I know one when I see it
Everyone knows what a clinical trial is, right? A bit like a good surgeon, a fine wine, or a good whisky, we know a high-quality research study when we see one. It may surprise some to find that there might be difficulty in defining a clinical trial. I imagine those people haven’t spent too long in the company of academics. No topic too miniscule, or focus too narrow to preclude a difference in opinions, find methodological challenges, or for us to find distinctions. Professional integrity is at stake for us academics.
Being more serious, clinical trials are simple to spot and easy to define right up to the point when one tries to give the exact definition. A natural place to start would be to look at what others, including some pioneers, have concluded.
It is unclear when the term “clinical trial” was first coined, though it was certainly in use in the 1930s. It seems to have originated from those involved with the Medical Research Council (MRC) in the UK. The MRC set up a “Therapeutic Trials Committee” in 1931 with studies coming out of the MRC later described as “clinical trials”. The term “trial” was used to refer to studies in the 1920s and indeed goes back even further (e.g. Heiberg, 1897). The term “clinical trial” over time became the predominant one, encompassing other terms like “therapeutic trial” and some “field trials”. The latter term was sometimes used for vaccine trials as the target population was not patients.
The late, great Bradford Hill of MRC Streptomycin trial fame does not give a definition in his 1951 and 1952 papers on clinical trials (Hill, 1951, 1952), despite both publications being titled “The clinical trial”. Always a thoughtful and careful writer, he presumably considered it fairly obvious at the time, at least if one were to read the paper. These papers, particularly the 1952 one, worked through the basics of how a trial should be designed, conducted, and reported. From the 1952 paper, one can surmise what he had in mind, at least regarding what he thought clinical trials should be. Here he refers to “controlled clinical trials”, so a clinical trial may not be controlled, although preferably it would be, and that control would ideally be a “random” one. Similarly, a trial involves patients and at least one treatment being received by them, has measurements that lead to "results", and requires "reporting".
“Returning to the aims of the trial, it is essential that these should be laid down in every detail at the outset” (Hill, 1951). So the aims of clinical trials could vary in a non-trivial way, which is both of interest to note and also challenging regarding our definition.
To some of the leading advocates of clinical trials, they were pretty much synonyms for a time with RCTs. Indeed one might view the RCT as the “ultimate” or optimal RCT design, with the caveat that one has to be “ready” to conduct one (i.e., know enough for example about the dose). However, this definition of clinical trials is widely recognized these days as unhelpfully narrow, even if many might still agree that the RCT is the bee's knees of clinical trials (all other things being equal).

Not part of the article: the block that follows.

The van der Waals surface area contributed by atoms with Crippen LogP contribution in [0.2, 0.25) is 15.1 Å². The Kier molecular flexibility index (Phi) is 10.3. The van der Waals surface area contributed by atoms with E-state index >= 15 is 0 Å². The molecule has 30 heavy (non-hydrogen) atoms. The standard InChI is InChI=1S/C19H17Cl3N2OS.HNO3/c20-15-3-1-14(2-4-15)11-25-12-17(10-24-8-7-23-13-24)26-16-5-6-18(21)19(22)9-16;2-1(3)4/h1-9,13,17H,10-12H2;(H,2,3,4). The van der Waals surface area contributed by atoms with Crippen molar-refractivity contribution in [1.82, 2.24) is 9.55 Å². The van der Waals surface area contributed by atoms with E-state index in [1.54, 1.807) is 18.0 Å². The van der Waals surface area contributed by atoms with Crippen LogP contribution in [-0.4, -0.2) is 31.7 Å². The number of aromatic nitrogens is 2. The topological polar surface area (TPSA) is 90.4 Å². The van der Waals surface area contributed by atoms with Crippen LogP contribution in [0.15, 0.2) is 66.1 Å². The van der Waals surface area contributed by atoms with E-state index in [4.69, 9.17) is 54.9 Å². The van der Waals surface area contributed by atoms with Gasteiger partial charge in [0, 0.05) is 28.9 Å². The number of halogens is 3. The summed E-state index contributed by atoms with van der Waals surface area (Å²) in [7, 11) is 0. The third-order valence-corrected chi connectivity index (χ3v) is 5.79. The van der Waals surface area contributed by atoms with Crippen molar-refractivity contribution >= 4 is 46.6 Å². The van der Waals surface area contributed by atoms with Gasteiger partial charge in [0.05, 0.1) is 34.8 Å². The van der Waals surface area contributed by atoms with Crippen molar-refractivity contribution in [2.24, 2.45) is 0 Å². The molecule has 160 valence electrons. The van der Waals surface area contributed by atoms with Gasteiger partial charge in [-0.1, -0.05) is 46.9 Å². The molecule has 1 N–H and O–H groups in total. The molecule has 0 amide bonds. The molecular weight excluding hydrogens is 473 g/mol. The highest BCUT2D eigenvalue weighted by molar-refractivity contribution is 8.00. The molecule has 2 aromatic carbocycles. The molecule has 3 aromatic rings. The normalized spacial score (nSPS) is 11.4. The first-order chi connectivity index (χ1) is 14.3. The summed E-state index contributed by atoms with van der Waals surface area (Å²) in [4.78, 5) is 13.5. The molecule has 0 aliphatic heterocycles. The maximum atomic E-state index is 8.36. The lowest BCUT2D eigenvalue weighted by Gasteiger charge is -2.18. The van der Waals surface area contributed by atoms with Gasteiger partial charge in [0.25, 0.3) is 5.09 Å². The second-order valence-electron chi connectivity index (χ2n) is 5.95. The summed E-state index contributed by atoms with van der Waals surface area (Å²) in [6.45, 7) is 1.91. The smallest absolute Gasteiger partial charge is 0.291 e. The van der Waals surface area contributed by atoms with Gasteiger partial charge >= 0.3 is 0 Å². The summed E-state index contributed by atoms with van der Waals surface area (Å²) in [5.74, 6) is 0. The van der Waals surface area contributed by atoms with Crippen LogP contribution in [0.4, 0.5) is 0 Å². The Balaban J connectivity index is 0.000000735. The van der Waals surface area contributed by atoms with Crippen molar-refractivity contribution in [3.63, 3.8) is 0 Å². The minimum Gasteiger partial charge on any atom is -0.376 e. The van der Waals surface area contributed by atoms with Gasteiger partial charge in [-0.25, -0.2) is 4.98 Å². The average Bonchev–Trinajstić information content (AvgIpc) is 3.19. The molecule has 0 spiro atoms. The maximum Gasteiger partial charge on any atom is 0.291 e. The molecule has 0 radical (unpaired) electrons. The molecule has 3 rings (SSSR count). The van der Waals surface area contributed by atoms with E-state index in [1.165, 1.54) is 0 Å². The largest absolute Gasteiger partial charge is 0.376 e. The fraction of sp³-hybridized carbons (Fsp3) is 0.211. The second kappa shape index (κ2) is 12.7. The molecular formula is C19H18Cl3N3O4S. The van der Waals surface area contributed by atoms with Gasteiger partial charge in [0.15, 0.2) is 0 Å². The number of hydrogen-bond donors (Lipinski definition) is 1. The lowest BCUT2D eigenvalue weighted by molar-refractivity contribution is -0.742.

More recent definitions
So what have others said more recently?
In their book Modern Epidemiology, Rothman and Greenland, while not stating it as a formal definition, say “ A clinical trial is an experiment with patients as subjects”. Which restricts clinical trials to studies involving patients and also begs the question in this content: what might constitute an experiment? Helpfully, Rothman and Greenland defined an experiment as “any test or trial” (page 69, Rothman and Greenland), which is not so helpful in defining a clinical trial, and, thankfully for this purpose, state that an experiment is “a set of observations, conducted under controlled circumstances, in which the scientist manipulates the conditions to ascertain what effect such manipulation has on the observation” (page 76, Rothman and Greenland).
Woodward (2014; page 257), suggests a clinical trial is synonymous with an “intervention study” and is “an experiment applied to existing patients, in order to decide upon an appropriate therapy or to those presently free of symptoms, in order to decide upon an appropriate preventive strategy”.
Machin and Fayers (2010; page 2) defined a clinical trial (based on Day, 2007) as “Any systematic study of the effects of a treatment in human subjects”. So human subjects (not limited to patients) and focused on the study of a treatment. Pretty broad but perhaps not covering everything described as a clinical trial in practice.
In his seminal book, Pocock (1983, page 1) suggested that a clinical trial could be “any form of planned experiment which involves patients and is designed to elucidate the most appropriate experiment of future patients with a given medical condition”. So a planned experience, involving patients, and about learning how to treat patients with a specific condition. This definition covers most but not all clinical studies, if one is being picky, such as some that include multiple conditions and those on healthy volunteers.
Friedman and colleagues (2015) defined a clinical trial as “a prospective study comparing the effects and value of intervention(s) against a control in human beings.” This definition is similar to Pocock’s quoted above, broader in that it uses terms like “intervention(s)”, but narrower as it implies there needs to be a control group.
What about “authoritative” bodies